Rethia B. Williams today was awarded the Industry Achievement Award at Rapid 2010 for her work in developing laser-sintered parts for the Boeing Dreamliner 787. The Dreamliner is best known for its groundbreaking use of carbon composites in 50 per cent of its structure, including the fuselage and the wings. It has not been well known that the aircraft also breaks new ground in widespread use of parts created by the direct digital manufacturing process. The 787 features more than 30 air ducts manufactured by laser sintering using specially developed FR-106 flame-retardant nylon from Advanced Laser Materials of Belton, TX.
Advanced Laser Material’s FR-106 is a polyamide composite engineered for fire retardancy while maintaining superior mechanical properties, specifically high toughness and impact resistance. FR-106 parts can be manufactured to thicknesses as low as 0.030-inch, without compromising fire retardancy and toughness. This allows thinner and lower weight parts, an important goal throughout the Dreamliner.
Established in 2008 by SME’s Rapid Technologies & Additive Manufacturing Community, the RTAM/SME Industry Achievement Award recognizes an individual, team or company for outstanding accomplishments that have had a significant impact within the additive manufacturing industry or in any/all industries through the application of additive manufacturing technologies. Award winners are selected by evaluating the scope and scale of benefits realized, and the potential future impact.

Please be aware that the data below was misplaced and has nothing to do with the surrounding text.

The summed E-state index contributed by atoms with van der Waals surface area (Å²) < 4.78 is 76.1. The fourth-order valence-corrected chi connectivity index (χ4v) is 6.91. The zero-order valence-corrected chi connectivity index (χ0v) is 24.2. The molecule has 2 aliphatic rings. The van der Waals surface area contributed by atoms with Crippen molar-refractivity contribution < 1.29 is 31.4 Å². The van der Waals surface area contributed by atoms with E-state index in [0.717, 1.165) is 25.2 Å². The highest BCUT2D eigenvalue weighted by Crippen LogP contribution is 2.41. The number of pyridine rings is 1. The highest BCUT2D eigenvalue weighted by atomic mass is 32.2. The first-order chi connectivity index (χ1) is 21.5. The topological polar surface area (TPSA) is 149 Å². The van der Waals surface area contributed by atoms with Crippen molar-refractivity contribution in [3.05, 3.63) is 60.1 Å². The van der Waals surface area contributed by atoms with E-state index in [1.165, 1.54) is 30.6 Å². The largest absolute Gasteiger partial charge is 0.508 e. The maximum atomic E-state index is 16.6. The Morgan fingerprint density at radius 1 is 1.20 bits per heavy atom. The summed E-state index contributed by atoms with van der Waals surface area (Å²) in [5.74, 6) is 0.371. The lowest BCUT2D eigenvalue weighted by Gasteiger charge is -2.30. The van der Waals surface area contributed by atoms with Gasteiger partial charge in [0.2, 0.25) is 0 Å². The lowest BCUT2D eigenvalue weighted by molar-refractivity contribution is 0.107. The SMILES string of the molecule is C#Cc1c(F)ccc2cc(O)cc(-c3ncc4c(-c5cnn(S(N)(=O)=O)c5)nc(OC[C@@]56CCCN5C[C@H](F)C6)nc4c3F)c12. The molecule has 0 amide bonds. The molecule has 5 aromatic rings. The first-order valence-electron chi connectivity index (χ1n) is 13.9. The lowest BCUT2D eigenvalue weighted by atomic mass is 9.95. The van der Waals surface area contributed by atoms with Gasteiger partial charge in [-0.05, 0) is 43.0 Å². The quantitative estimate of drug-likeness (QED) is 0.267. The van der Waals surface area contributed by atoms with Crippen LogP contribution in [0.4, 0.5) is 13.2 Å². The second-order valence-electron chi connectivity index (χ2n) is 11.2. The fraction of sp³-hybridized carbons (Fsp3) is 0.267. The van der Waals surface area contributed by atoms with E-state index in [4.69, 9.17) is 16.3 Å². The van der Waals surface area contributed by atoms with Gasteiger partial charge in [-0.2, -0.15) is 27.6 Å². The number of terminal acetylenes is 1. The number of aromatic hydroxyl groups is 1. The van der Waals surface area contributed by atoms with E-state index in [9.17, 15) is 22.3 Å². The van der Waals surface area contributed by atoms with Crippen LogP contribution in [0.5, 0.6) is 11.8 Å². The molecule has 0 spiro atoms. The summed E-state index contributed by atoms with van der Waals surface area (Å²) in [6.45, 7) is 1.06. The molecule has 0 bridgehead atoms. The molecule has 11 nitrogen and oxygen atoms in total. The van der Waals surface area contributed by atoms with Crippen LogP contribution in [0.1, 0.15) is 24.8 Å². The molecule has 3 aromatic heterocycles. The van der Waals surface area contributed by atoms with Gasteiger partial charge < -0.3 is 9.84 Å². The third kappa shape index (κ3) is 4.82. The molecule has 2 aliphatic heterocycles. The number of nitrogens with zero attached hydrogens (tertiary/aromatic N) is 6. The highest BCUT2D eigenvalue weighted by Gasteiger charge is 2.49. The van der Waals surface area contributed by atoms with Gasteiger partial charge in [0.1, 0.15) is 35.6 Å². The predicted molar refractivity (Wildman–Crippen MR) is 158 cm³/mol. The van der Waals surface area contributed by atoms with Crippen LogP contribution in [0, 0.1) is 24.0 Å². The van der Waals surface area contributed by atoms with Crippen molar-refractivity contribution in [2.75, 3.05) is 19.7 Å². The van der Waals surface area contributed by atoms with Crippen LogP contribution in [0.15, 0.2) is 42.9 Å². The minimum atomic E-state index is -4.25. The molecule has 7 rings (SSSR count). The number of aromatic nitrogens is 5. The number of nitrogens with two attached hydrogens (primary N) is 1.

Williams is the first female recipient of the RTAM award. She was also the first woman to be named engineer of the year at Rockwell, where she worked on direct digital manufacturing technologies before joining Boeing.
A make-your-own Star Wars Sith Lightsaber hilt is heftier and better-looking than most others out there, according to its maker, Sean Charlesworth. You can 3D print it from free source files, and there's even a hardware kit available -- not free -- so you can build one just in time for Halloween.
Some next-generation bio-based materials are superior in performance to their petro-based counterparts, but also face some commercial challenges. This is especially true of certain biopolymers, adhesives, coatings, and advanced materials.
Cars and other vehicles, as well as electronics and medical devices, continue to lead the use cases for the new plastics products we've been seeing, as engineers design products for tougher environments.
LeMond Composites, founded by three-time Tour de France cycling champion Greg LeMond, is the first to license a new carbon fiber production method invented by Oak Ridge National Laboratory (ORNL) that's faster, cheaper, and greener.
This month will mark the launch of the SpeedFoiler, a super-fast, ultra-lightweight foiling catamaran that can fly short distances over water faster than other foiling designs, in part because of its carbon composite materials.
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